1965 Jose Tores (Hozee Tooresu; Documentary)
1965-01-06 Kwaidan (怪談; Masaki Kobayashi)
1965-02-28 With Beauty and Sorrow (美しさと哀しみと - Utsukushisa to kanashimi to; Masahiro Shinoda)
1965-05-16 Saigô no shinpan (最後の審判; Hiromichi Horikawa)
1965-07-03 The Song of Bwana Toshi (ブワナ・トシの歌 - Bwana Toshi no uta; Susumu Hani)
1965-07-10 Samurai Spy (異聞猿飛佐助 - Ibun Sarutobi Sasuke; Masahiro Shinoda)
1965-07-25 Illusion of Blood (四谷怪談)
1965-09-05 Beast Alley (けものみち - Kemono-michi; Eizo Sugawa)
1966-06-11 The River Kino (紀ノ川 花の巻 文緒の巻 - Ki no Kawa; Noboru Nakamura)
1966-07-02 Captive's Island (処刑の島 - Shokei no shima; Masahiro Shinoda)
1966-07-15 The Face of Another (他人の顔 - Tan'in no kao; Hiroshi Teshigahara)
1966-10-01 Akogare (あこがれ; Hideo Onchi)
1967-02-25 Izu no odoriko (伊豆の踊子; Onchi, Hideo)
1967-05-27 Samurai Rebellion (上意討ち 拝領妻始末 - Jôi-uchi: Hairyô tsuma shimatsu; Masaki Kobayashi)
1967-09-30 Clouds at Sunset (あかね雲 - Akane-gumo; Masahiro Shinoda)
1967-11-18 Two in the Shadow (乱れ雲 - Midaregumo; Mikio Naruse)
1968-03-27 Two Hearts in the Rain (めぐりあい - Meguri-ai; Hideo Onchi)
1968-05-25 Nanami: The Inferno of First Love (初恋・地獄篇 - Hatsukoi: Jigoku-hen; Susumu Hani)
1968-06-01 The Man Without a Map (燃えつきた地図 - Moetsukita chizu; Hiroshi Teshigahara)
1968-06-08 Hymn to a Tired Man (日本の青春 - Nihon no seishun; Masaki Kobayashi)
1968 Kyoto (京; Kon Ichikawa)
1969-05-24 Double Suicide (心中天網島 - Shinju: Ten no amijima; Masahiro Shinoda)
1969-09-10 Bullet Wound (弾痕 - Dankon; Shirô Moritani)
1970-06-27 The Man Who Put His Will on Film (東京戰争戦後秘話)
1970-10-31 Dodes'ka-den (どですかでん; Akira Kurosawa)
1971 The Centuries of the Emperors (TV Series documentary)
1971-02-26 Yomigaeru daichi (甦える大地; Noboru Nakamura)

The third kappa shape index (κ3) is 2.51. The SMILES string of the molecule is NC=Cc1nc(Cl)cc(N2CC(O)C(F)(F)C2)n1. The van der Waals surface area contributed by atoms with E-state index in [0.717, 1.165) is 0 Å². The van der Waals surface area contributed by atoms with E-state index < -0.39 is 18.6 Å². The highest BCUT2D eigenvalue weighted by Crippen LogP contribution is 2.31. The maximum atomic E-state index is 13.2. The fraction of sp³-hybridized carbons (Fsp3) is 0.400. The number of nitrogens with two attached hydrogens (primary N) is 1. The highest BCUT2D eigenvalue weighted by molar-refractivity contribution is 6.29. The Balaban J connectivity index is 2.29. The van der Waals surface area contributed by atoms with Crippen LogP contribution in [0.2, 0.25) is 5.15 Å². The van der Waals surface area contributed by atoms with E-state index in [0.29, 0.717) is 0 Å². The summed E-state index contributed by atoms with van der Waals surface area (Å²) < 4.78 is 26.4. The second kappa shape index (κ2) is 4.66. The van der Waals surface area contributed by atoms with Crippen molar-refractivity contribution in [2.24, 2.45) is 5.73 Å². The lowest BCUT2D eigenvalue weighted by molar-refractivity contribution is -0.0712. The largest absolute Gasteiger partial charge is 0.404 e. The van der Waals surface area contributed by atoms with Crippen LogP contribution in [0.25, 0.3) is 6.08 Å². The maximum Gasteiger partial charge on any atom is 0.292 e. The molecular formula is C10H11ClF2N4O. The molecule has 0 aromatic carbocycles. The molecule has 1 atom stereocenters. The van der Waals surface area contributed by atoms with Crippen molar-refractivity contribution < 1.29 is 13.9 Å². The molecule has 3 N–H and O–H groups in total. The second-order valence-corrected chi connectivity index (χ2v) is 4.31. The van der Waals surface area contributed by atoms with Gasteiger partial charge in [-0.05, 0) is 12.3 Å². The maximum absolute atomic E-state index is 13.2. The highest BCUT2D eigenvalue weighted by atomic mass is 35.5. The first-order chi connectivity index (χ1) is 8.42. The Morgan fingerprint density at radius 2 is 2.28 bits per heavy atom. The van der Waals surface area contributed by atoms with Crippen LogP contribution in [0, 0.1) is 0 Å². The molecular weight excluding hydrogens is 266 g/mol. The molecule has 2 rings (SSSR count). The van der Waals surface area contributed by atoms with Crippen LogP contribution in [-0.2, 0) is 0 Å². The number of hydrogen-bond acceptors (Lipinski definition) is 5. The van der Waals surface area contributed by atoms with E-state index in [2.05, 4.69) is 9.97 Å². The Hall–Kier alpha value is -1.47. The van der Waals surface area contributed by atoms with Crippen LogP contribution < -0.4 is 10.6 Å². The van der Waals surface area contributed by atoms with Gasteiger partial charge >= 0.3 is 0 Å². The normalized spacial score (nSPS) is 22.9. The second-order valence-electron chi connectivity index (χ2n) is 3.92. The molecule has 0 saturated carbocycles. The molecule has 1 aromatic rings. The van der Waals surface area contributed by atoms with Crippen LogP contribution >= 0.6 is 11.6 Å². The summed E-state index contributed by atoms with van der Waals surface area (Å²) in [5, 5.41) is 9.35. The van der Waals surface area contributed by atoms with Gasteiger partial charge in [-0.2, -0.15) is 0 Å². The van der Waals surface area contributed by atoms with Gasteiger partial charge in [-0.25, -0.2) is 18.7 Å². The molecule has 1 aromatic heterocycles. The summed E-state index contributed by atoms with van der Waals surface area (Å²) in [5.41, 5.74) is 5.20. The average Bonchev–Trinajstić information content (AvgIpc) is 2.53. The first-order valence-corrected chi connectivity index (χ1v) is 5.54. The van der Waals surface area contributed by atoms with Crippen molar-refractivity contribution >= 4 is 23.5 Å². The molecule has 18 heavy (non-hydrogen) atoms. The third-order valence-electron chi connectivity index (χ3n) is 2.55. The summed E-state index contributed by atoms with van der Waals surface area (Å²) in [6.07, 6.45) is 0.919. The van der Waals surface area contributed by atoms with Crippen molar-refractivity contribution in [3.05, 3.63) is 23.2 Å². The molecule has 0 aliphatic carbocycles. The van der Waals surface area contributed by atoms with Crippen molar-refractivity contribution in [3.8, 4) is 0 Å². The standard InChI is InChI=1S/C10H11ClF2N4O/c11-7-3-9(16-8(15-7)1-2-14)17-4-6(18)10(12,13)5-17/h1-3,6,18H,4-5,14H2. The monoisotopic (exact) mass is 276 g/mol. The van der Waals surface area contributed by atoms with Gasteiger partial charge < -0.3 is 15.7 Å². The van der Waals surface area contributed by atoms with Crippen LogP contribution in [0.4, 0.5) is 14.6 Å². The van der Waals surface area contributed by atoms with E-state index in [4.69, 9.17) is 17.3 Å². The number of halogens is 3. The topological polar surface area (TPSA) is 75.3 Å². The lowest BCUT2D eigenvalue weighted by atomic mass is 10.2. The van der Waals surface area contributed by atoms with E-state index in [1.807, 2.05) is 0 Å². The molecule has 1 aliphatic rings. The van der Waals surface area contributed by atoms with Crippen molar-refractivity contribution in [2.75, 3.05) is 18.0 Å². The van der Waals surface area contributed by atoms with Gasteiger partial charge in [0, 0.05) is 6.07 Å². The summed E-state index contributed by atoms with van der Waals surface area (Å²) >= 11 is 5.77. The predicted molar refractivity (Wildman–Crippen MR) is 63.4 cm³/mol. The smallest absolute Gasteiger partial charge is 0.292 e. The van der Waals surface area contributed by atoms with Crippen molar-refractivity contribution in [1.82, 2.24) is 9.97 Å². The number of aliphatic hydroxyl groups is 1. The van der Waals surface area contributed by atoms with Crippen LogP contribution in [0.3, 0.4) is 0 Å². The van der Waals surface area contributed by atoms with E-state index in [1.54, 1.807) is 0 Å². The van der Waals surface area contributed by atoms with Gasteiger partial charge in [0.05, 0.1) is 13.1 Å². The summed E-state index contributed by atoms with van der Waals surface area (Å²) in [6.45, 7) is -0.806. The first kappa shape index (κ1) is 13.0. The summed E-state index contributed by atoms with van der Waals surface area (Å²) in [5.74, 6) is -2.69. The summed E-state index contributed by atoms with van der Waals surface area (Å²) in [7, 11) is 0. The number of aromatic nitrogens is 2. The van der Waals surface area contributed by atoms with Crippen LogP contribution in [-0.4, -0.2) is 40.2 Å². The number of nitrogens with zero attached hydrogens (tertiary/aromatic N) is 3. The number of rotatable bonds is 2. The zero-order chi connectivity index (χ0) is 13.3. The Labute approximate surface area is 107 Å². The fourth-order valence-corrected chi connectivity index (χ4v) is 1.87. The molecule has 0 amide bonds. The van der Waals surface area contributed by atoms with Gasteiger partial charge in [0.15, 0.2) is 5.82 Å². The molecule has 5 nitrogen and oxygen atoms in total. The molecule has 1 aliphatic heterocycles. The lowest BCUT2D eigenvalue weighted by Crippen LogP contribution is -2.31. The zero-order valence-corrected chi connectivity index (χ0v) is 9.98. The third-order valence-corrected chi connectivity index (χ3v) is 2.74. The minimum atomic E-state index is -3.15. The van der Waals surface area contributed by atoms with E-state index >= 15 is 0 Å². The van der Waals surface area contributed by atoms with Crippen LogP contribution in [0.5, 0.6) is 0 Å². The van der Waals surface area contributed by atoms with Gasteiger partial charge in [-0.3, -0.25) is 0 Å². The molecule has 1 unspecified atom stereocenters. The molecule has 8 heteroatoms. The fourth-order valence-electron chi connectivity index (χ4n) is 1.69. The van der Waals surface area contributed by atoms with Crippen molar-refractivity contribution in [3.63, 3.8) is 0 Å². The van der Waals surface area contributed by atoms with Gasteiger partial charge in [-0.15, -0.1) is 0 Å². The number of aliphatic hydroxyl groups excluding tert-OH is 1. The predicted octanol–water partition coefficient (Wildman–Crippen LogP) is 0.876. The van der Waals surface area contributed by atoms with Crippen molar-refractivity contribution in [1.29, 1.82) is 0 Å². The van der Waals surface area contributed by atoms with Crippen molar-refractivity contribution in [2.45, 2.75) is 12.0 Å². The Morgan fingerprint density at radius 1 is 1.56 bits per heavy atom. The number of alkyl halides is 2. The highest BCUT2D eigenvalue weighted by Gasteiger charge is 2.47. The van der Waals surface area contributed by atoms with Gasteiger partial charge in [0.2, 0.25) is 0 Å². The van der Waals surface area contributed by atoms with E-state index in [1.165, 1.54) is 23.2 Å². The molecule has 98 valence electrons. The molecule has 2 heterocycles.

1971-06-05 The Ceremony (儀式 - Gishiki; Nagisa Oshima)
1971-09-11 Inochi bô ni furô (いのちぼうにふろう; Masaki Kobayashi)
1971-11-03 Silence (沈黙 - Chinmoku; Masahiro Shinoda)
1972-03-25 Summer Soldiers (サマー・ソルジャー; Hiroshi Teshigahara)
1972-08-05 Dear Summer Sister (夏の妹 - Natsu no imôto; Nagisa Oshima)
1973-02-24 Seigen-ki (青幻記 遠い日の母は美しく; Tôichirô Narushima)
1973-09-01 The Petrified Forest (化石の森 - Kaseki no mori; Masahiro Shinoda)
1974-03-09 Himiko (卑弥呼; Masahiro Shinoda)
1974-04-06 Shiawase (しあわせ; Hideo Onchi)
1975-05-31 Under the Blossoming Cherry Trees (桜の森の満開の下 - Sakura no mori no mankai no shita; Masahiro Shinoda)
1975-10-04 Kaseki (化石; Masaki Kobayashi)
1977-02-26 Sabita honoo (錆びた炎; Masahisa Sadanaga)
1977-11-19 Ballad of Orin (はなれ瞽女おりん - Hanare goze Orin; Masahiro Shinoda)
1978-10-28 Empire of Passion (愛の亡霊 - Ai no borei; Nagisa Oshima)
1979 Kataku (Short) Kihachiro Kawamoto
1978-12-23 Moeru aki (燃える秋; Masaki Kobayashi)
1979-12-10 Kataku (火宅 能「求塚」より - Kataku nô 'Motomezuka' yori) (Short; Kihachiro Kawamoto)
1980-01-26 Tempyo no iraka (天平の甍; Kei Kumai)
1980-11-07 Ki / Breathing (気 BREATHING) (Short; Toshio Matsumoto)
1981-02-19 Minamata no zu monogatari (水俣の図 物語; Noriaki Tsuchimoto)
1981-10-07 Rennyo and His Mother (蓮如とその母 - Rennyo to sono haha; Kihachiro Kawamoto)
1982-08-15 Yogen (予言; Susumu Hani)
1983-06-04 Tokyo Trial (東京裁判 - Tôkyô saiban) (Documentary; Masaki Kobayashi)
1983 Lanterns on Blue Waters (TV Movie)
1984 Shin yumechiyo nikki (TV Series)
1984-05-25 Antonio Gaudí (アントニー・ガウディー) (Documentary; Hiroshi Teshigahara)
1985 A.K. (Documentary; Chris Marker)
1985-05-25 Fire Festival (火まつり - Himatsuri; Mitsuo Yanagimachi)
1985-06-01 Ran (乱; Akira Kurosawa)
1985-11-02 Shokutaku no nai ie (食卓のない家; Masaki Kobayashi)
1986-01-15 Gonza the Spearman (近松門左衛門 鑓の権三 - Yari no gonza; Masahiro Shinoda)
1986 In the World of Zen (TV Series documentary)
1987 Kesa no aki (TV Movie)
1987 Hiroshima to iu na no shônen (ヒロシマという名の少年; Yoshiya Sugata)
1988-05-28 Wuthering Heights (嵐が丘 - Arashi ga oka; Yoshishige Yoshida)
1989 For the Whales (TV Movie documentary)
1989-05-13 Black Rain (黒い雨 - Kuroi ame; Shohei Imamura)
1989-09-15 Rikyu (利休; Hiroshi Teshigahara)
1991 The Inland Sea (Documentary; Donald Richie)
1992-04-11 Gô-hime (豪姫; Hiroshi Teshigahara)
1992 Dream Window: Reflections on the Japanese Garden (Documentary; John Junkerman)
1993 Concrete Dream (Short)
1993 Rising Sun (Philip Kaufman)
1994 Music for the Movies: Tôru Takemitsu (TV Movie documentary)
1995-02-04 Sharaku (写楽; Masahiro Shinoda)